The gradient (often abbreviated to grad) is simply a fancy word for derivative
(which is a fancy enough word already). The gradient usually applies to
vector functions, or functions of more than one variable. Thus, a line
has a gradient, also known as its slope. Using gradient for one-variable
functions is just unnecessarily confusing. The word gradient is also used
to indicate a gradual change (you've probably seen it in Photoshop or
the like) but here we are sticking to the math definition. Of course,
you shall see the relation between the two terms.
Realizing that the gradient is just a derivative for multivariable functions,
let's derive some properties.
First, the gradient of a function is a vector. A derivative
gives us the rate of change of one variable. In order to specify multiple
variables, we need a vector, with one component for each variable in the
function. Thus, a 3-variable function has a 3-component gradient.
Like the regular derivative, the gradient points in
the direction of greatest increase. Do you want to see why? [**ADD IN
PAGE FOR DERIVATION***]However, with multiple directions, this direction
is no longer simply "forward" or "back". If we have
2 variables, then our 2-component gradient can specify any direction on
a plane. Likewise, with 3 variables, we can specify any direction in space.
A Twisted Example
we have a magical oven with coordinates written on it and special display
screen. We type in any 3 coordinates, and the display gives us the gradient
of the temperature at that point (it thus has 3 components). Also, we
have a cheap oven: it is unstable, and the temperature varies from point
to point inside the oven. However, we have a little robotic arm that can
move anything inside the oven to any other point. Understand the scenario?
Now suppose we are in need of psychiatric help and put the Pillsbury Dough
Boy inside the oven because we think he would taste good. We place
him in some random point in the oven and we want to cook him as fast as
possible. The gradient can help!
The gradient at any location points in the direction of greatest
increase of a function; in this case our function measures temperature.
the gradient tells in which direction to move the doughboy to get him
to cook even faster. Remember that the gradient does not give us
the coordinates of where to go; it gives us the direction to move.
Thus, we would start out at any random point and check the gradient. We
would follow that direction for a bit and get to a new point, which would
have its own gradient (the new best direction), and so on. Eventually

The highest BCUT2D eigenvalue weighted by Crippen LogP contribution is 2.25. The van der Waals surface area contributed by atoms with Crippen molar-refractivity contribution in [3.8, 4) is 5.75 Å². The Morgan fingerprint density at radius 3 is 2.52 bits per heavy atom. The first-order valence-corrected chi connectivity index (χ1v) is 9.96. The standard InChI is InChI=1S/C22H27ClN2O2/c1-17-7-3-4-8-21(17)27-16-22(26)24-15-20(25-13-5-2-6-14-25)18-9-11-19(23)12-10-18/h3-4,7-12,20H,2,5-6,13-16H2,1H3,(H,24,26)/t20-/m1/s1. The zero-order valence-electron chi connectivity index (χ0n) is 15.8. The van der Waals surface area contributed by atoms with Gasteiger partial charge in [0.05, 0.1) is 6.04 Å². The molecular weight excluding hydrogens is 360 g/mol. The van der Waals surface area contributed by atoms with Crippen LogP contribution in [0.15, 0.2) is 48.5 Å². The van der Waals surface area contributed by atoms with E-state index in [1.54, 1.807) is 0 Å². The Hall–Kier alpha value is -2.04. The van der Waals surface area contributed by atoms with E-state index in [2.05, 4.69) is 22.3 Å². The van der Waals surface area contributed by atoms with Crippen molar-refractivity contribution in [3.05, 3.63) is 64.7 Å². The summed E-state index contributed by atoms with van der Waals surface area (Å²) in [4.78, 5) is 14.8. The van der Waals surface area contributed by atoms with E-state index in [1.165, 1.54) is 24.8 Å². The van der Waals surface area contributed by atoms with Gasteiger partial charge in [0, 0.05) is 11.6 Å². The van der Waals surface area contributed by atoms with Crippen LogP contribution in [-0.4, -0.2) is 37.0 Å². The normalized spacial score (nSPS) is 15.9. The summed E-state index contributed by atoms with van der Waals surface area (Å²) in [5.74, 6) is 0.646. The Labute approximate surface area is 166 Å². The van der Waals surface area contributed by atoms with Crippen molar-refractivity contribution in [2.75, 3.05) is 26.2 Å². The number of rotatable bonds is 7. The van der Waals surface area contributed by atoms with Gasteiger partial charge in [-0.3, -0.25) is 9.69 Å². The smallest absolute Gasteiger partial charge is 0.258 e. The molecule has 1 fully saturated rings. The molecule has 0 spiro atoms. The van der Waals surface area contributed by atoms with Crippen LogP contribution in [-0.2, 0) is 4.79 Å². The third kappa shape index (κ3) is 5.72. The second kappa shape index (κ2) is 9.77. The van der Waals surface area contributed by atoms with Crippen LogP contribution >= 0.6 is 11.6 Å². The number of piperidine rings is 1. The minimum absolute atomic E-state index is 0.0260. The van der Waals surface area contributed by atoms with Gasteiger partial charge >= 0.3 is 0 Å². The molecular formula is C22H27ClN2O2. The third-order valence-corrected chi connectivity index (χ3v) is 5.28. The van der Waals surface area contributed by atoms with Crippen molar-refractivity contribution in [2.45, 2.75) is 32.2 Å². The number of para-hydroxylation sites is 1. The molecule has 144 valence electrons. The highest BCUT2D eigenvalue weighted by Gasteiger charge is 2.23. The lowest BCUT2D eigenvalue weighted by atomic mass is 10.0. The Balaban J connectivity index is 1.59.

we would get to the hottest part of the oven and we would stay there.
Pretty soon we'd have our cookies and we'd be good
you eat those cookies, let's make some observations. First, when we reach
the top (the hottest temperature in the oven), what is the gradient? It
will be zero. Why? There is no direction of greatest increase; every direction
leads to a decrease in temperature. Thus, a zero gradient tells
you to stay put; you are at the max.
Wait... what if there are two maximums? Ah, now we are venturing into
the not-so-pretty underbelly of the gradient. Finding the maximum in regular
(1 variable) functions involves finding all the places where the derivative
is zero, and testing those points. The reason is that the derivative will
point to local maximums and minimums. The absolute max/min must be tested.
The same applies for the gradient, which is simply a generalization of
the derivative. You must find where the gradient is zero, and test those
points to see which one is the absolute max (both will be local maximums).
You can imagine two hills: the top of each has a zero gradient.
Now that we have cleared that up, enjoy your cookie.
We know the definition of the gradient. The symbol
used is an upside-down delta (a triangle). I can't seem to find the symbol
in Maple, so we'll have to go without it for now.
Notice how the x component is the partial derivative with respect to x,
and the y component is the partial with respect to y. For a one variable
function, there are no y's at all, so the gradient is simply the derivative.
Check out my links section for some vector
calculus sites for some mathematical examples.
Obvious applications of the gradient are finding the max/min of multivariable
functions. Another less obvious but related application is finding the
maximum of a constrained function (a function whose x and y values have
a limited domain, i.e., they are constrained to lie on a certain circle).
This calls for my boy Lagrange, but all in due time, all in due time...